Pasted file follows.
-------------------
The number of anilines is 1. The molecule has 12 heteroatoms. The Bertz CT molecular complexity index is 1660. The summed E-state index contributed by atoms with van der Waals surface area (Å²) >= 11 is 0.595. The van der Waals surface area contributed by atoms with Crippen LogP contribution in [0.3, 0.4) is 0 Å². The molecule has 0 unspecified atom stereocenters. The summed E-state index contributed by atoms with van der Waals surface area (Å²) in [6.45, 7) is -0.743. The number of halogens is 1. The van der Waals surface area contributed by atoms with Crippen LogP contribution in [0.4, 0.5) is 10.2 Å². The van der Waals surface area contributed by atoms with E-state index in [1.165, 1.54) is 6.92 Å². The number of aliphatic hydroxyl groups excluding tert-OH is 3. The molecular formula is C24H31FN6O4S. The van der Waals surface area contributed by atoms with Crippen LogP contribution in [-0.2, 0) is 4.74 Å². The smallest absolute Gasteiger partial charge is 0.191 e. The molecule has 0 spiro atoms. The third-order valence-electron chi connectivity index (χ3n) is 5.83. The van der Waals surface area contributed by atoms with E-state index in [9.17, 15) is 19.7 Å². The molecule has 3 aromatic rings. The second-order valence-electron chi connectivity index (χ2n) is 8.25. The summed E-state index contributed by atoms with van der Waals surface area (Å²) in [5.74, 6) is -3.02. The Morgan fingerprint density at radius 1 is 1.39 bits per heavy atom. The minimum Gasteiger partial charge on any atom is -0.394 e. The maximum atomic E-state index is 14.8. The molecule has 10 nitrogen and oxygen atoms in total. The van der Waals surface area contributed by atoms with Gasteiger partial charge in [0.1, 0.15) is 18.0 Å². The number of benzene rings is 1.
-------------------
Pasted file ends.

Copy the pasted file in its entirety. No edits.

The number of anilines is 1. The molecule has 12 heteroatoms. The Bertz CT molecular complexity index is 1660. The summed E-state index contributed by atoms with van der Waals surface area (Å²) >= 11 is 0.595. The van der Waals surface area contributed by atoms with Crippen LogP contribution in [0.3, 0.4) is 0 Å². The molecule has 0 unspecified atom stereocenters. The summed E-state index contributed by atoms with van der Waals surface area (Å²) in [6.45, 7) is -0.743. The number of halogens is 1. The van der Waals surface area contributed by atoms with Crippen LogP contribution in [0.4, 0.5) is 10.2 Å². The van der Waals surface area contributed by atoms with E-state index in [1.165, 1.54) is 6.92 Å². The number of aliphatic hydroxyl groups excluding tert-OH is 3. The molecular formula is C24H31FN6O4S. The van der Waals surface area contributed by atoms with Crippen LogP contribution in [-0.2, 0) is 4.74 Å². The smallest absolute Gasteiger partial charge is 0.191 e. The molecule has 0 spiro atoms. The third-order valence-electron chi connectivity index (χ3n) is 5.83. The van der Waals surface area contributed by atoms with E-state index in [9.17, 15) is 19.7 Å². The molecule has 3 aromatic rings. The second-order valence-electron chi connectivity index (χ2n) is 8.25. The summed E-state index contributed by atoms with van der Waals surface area (Å²) in [5.74, 6) is -3.02. The Morgan fingerprint density at radius 1 is 1.39 bits per heavy atom. The minimum Gasteiger partial charge on any atom is -0.394 e. The maximum atomic E-state index is 14.8. The molecule has 10 nitrogen and oxygen atoms in total. The van der Waals surface area contributed by atoms with Gasteiger partial charge in [0.1, 0.15) is 18.0 Å². The number of benzene rings is 1.